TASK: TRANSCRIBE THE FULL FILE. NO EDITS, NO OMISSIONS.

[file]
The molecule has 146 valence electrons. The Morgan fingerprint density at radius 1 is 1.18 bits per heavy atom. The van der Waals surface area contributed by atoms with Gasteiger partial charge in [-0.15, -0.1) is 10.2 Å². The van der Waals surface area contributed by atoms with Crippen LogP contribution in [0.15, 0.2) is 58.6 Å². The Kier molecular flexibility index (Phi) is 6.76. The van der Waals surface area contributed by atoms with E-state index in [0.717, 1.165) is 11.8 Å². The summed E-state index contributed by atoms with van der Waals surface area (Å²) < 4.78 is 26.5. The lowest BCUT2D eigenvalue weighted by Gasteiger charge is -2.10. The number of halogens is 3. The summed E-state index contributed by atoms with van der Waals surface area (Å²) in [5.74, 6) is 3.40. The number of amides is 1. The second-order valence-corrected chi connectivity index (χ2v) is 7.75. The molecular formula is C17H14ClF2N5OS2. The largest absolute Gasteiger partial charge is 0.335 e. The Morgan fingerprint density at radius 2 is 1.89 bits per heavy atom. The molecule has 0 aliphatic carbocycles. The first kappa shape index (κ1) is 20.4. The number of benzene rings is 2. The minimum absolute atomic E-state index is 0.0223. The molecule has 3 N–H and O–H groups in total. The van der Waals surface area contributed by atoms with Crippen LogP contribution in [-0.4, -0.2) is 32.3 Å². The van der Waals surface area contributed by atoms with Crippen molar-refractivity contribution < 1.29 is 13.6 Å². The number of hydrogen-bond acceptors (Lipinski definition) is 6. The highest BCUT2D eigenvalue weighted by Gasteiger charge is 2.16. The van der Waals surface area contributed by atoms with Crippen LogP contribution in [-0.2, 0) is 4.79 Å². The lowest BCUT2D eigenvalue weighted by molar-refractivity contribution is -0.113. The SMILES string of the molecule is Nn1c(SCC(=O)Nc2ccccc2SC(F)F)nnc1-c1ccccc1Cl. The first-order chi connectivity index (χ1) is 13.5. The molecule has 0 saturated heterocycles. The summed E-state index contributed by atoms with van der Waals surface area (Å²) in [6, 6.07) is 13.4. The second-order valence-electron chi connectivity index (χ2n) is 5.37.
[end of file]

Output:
The molecule has 146 valence electrons. The Morgan fingerprint density at radius 1 is 1.18 bits per heavy atom. The van der Waals surface area contributed by atoms with Gasteiger partial charge in [-0.15, -0.1) is 10.2 Å². The van der Waals surface area contributed by atoms with Crippen LogP contribution in [0.15, 0.2) is 58.6 Å². The Kier molecular flexibility index (Phi) is 6.76. The van der Waals surface area contributed by atoms with E-state index in [0.717, 1.165) is 11.8 Å². The summed E-state index contributed by atoms with van der Waals surface area (Å²) < 4.78 is 26.5. The lowest BCUT2D eigenvalue weighted by Gasteiger charge is -2.10. The number of halogens is 3. The summed E-state index contributed by atoms with van der Waals surface area (Å²) in [5.74, 6) is 3.40. The number of amides is 1. The second-order valence-corrected chi connectivity index (χ2v) is 7.75. The molecular formula is C17H14ClF2N5OS2. The largest absolute Gasteiger partial charge is 0.335 e. The Morgan fingerprint density at radius 2 is 1.89 bits per heavy atom. The molecule has 0 aliphatic carbocycles. The first kappa shape index (κ1) is 20.4. The number of benzene rings is 2. The minimum absolute atomic E-state index is 0.0223. The molecule has 3 N–H and O–H groups in total. The van der Waals surface area contributed by atoms with Crippen LogP contribution in [-0.4, -0.2) is 32.3 Å². The van der Waals surface area contributed by atoms with Crippen molar-refractivity contribution < 1.29 is 13.6 Å². The number of hydrogen-bond acceptors (Lipinski definition) is 6. The highest BCUT2D eigenvalue weighted by Gasteiger charge is 2.16. The van der Waals surface area contributed by atoms with Crippen LogP contribution in [-0.2, 0) is 4.79 Å². The lowest BCUT2D eigenvalue weighted by molar-refractivity contribution is -0.113. The SMILES string of the molecule is Nn1c(SCC(=O)Nc2ccccc2SC(F)F)nnc1-c1ccccc1Cl. The first-order chi connectivity index (χ1) is 13.5. The molecule has 0 saturated heterocycles. The summed E-state index contributed by atoms with van der Waals surface area (Å²) in [6, 6.07) is 13.4. The second-order valence-electron chi connectivity index (χ2n) is 5.37.